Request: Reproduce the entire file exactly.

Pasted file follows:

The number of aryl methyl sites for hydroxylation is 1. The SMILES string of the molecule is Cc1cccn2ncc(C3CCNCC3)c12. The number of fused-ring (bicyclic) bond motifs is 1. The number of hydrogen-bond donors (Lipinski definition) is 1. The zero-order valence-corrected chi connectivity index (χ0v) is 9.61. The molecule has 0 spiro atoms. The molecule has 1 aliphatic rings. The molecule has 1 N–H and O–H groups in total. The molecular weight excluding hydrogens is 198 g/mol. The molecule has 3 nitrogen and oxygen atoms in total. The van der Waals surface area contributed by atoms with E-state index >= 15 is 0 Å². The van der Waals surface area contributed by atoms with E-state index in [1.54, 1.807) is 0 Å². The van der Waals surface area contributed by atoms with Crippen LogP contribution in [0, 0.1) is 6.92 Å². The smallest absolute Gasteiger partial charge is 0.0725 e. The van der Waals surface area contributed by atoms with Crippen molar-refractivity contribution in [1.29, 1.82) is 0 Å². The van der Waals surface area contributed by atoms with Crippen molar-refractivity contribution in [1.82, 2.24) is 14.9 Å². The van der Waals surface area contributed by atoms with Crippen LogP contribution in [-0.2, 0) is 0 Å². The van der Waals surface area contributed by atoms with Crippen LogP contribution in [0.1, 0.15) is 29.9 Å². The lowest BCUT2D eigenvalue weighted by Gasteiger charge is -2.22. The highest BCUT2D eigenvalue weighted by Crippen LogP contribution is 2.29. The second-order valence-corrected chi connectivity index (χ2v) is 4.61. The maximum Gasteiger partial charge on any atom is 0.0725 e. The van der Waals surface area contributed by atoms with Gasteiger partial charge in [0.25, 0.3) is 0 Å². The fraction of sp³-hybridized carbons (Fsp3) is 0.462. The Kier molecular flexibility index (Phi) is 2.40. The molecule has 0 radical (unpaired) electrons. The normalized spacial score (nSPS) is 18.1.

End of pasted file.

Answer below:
The number of aryl methyl sites for hydroxylation is 1. The SMILES string of the molecule is Cc1cccn2ncc(C3CCNCC3)c12. The number of fused-ring (bicyclic) bond motifs is 1. The number of hydrogen-bond donors (Lipinski definition) is 1. The zero-order valence-corrected chi connectivity index (χ0v) is 9.61. The molecule has 0 spiro atoms. The molecule has 1 aliphatic rings. The molecule has 1 N–H and O–H groups in total. The molecular weight excluding hydrogens is 198 g/mol. The molecule has 3 nitrogen and oxygen atoms in total. The van der Waals surface area contributed by atoms with E-state index >= 15 is 0 Å². The van der Waals surface area contributed by atoms with E-state index in [1.54, 1.807) is 0 Å². The van der Waals surface area contributed by atoms with Crippen LogP contribution in [0, 0.1) is 6.92 Å². The smallest absolute Gasteiger partial charge is 0.0725 e. The van der Waals surface area contributed by atoms with Crippen molar-refractivity contribution in [1.29, 1.82) is 0 Å². The van der Waals surface area contributed by atoms with Crippen molar-refractivity contribution in [1.82, 2.24) is 14.9 Å². The van der Waals surface area contributed by atoms with Crippen LogP contribution in [-0.2, 0) is 0 Å². The van der Waals surface area contributed by atoms with Crippen LogP contribution in [0.1, 0.15) is 29.9 Å². The lowest BCUT2D eigenvalue weighted by Gasteiger charge is -2.22. The highest BCUT2D eigenvalue weighted by Crippen LogP contribution is 2.29. The second-order valence-corrected chi connectivity index (χ2v) is 4.61. The maximum Gasteiger partial charge on any atom is 0.0725 e. The van der Waals surface area contributed by atoms with Gasteiger partial charge in [0.25, 0.3) is 0 Å². The fraction of sp³-hybridized carbons (Fsp3) is 0.462. The Kier molecular flexibility index (Phi) is 2.40. The molecule has 0 radical (unpaired) electrons. The normalized spacial score (nSPS) is 18.1.